Berkeley Lab Makes Strides in Autonomous Discovery to Tackle the Data Deluge
Data production is outpacing the human capacity to process said data. Whether a giant radio telescope, a new particle accelerator or lidar data from autonomous cars, the sheer scale of the data generated is increasingly leading to massive stores of untapped data as researchers scramble to acquire computational resources and develop algorithms to exploit the treasure troves of information. Now, researchers at Lawrence Berkeley National Laboratory have made strides in a field called “autonomous discovery,” which uses algorithms to effectively decide what to investigate about a dataset with low levels of human involvement.
Autonomous discovery has grown more prevalent over the past few years. One of the more prominent approaches relies on Gaussian process regression, a Bayesian method well-suited for small datasets that enables autonomous discovery by examining a small portion of the data and engaging in probabilistic classification. “In contrast to deep learning, stochastic processes can be used to make decisions based on relatively small datasets, and they provide uncertainty estimates which can optimize the learning process,” said Marcus Noack, a research scientist at CAMERA and lead author of the new paper, in an interview with Berkeley Lab’s Kathy Kincade.
Berkeley Lab researchers in the Center for Advanced Mathematics for Energy Research Applications (CAMERA) applied Gaussian process regression to develop a tool called gpCAM. In CAMERA, researchers have been using gpCAM for synchrotron beamline experiments – but lately, its use has been expanding into other areas. “More and more experimental fields are taking advantage of this new optimal and autonomous data acquisition because, when it comes down to it, it’s always about approximating some function, given noisy data,” Noack said.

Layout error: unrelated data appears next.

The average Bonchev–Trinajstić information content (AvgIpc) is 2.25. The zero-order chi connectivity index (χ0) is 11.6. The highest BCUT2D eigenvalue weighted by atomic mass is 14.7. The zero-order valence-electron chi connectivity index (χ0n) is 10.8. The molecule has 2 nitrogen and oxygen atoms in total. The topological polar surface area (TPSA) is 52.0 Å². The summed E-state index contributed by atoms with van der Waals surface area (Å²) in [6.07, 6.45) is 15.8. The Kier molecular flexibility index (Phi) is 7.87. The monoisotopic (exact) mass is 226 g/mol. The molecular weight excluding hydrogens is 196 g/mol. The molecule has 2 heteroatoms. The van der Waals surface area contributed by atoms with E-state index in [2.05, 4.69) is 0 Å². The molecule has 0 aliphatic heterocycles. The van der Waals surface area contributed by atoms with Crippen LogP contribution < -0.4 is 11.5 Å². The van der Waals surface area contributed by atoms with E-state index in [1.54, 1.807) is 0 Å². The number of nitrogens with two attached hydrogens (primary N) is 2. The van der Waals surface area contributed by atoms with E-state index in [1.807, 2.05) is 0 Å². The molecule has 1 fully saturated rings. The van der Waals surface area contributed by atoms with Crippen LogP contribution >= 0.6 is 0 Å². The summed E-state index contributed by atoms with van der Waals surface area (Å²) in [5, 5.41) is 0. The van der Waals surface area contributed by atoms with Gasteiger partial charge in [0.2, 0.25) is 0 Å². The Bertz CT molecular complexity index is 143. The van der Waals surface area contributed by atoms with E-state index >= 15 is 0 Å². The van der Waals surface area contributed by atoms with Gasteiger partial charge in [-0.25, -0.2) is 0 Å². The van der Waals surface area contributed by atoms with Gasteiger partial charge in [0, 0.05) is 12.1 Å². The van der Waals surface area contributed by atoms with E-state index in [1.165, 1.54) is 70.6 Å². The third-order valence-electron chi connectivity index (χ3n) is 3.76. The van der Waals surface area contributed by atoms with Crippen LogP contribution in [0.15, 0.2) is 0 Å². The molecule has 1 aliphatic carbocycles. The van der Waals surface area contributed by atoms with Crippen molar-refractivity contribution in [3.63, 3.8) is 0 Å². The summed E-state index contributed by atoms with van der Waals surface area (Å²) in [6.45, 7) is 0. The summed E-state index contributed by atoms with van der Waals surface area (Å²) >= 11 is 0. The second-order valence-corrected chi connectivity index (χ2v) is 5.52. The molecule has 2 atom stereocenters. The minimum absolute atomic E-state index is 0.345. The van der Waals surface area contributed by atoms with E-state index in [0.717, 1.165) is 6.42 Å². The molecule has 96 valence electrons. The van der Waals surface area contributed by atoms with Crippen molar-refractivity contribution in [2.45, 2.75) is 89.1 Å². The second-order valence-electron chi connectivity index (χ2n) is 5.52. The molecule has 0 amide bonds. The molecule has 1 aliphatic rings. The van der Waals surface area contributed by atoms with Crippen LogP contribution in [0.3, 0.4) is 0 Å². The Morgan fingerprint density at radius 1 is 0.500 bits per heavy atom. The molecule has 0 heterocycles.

One of those new areas is materials science; gpCAM is being used by researchers in Berkeley Lab’s Molecular Foundry to help understand the properties of thin-film semiconductors. “Nanoscale applications that make use of artificial intelligence and machine learning algorithms, specifically for scanning probe systems, have been an interest … for some time,” said John Thomas, a postdoctoral research fellow at the Foundry. “We became interested in using Gaussian processes toward autonomous discovery in the summer of 2020.”
Elsewhere, researchers are using gpCAM to investigate DNA self-assembly. “DNA nanotechnology in the pursuit of self-assembling functional material often suffers from a limited ability to sample the large parameter space for synthesis,” explained Aaron Michelson, a graduate researcher at Columbia University. “Either this requires a large volume of data to be collected or a more efficient solution to experimentation. Autonomous discovery can be directly incorporated in both mining large datasets and guiding new experiments. This allows the researcher to steer away from mindlessly making more samples and puts us in the driver’s seat to make decisions.”
And, the researchers say, this is just the beginning, and gpCAM has applications ranging from environmental studies to drug discovery.
“Noack’s work and leadership have brought together a broad, interdisciplinary co-design community,” said James Sethian, director of CAMERA and a co-author on the paper. “This sort of scientific community building is at the heart of what CAMERA tries to do.”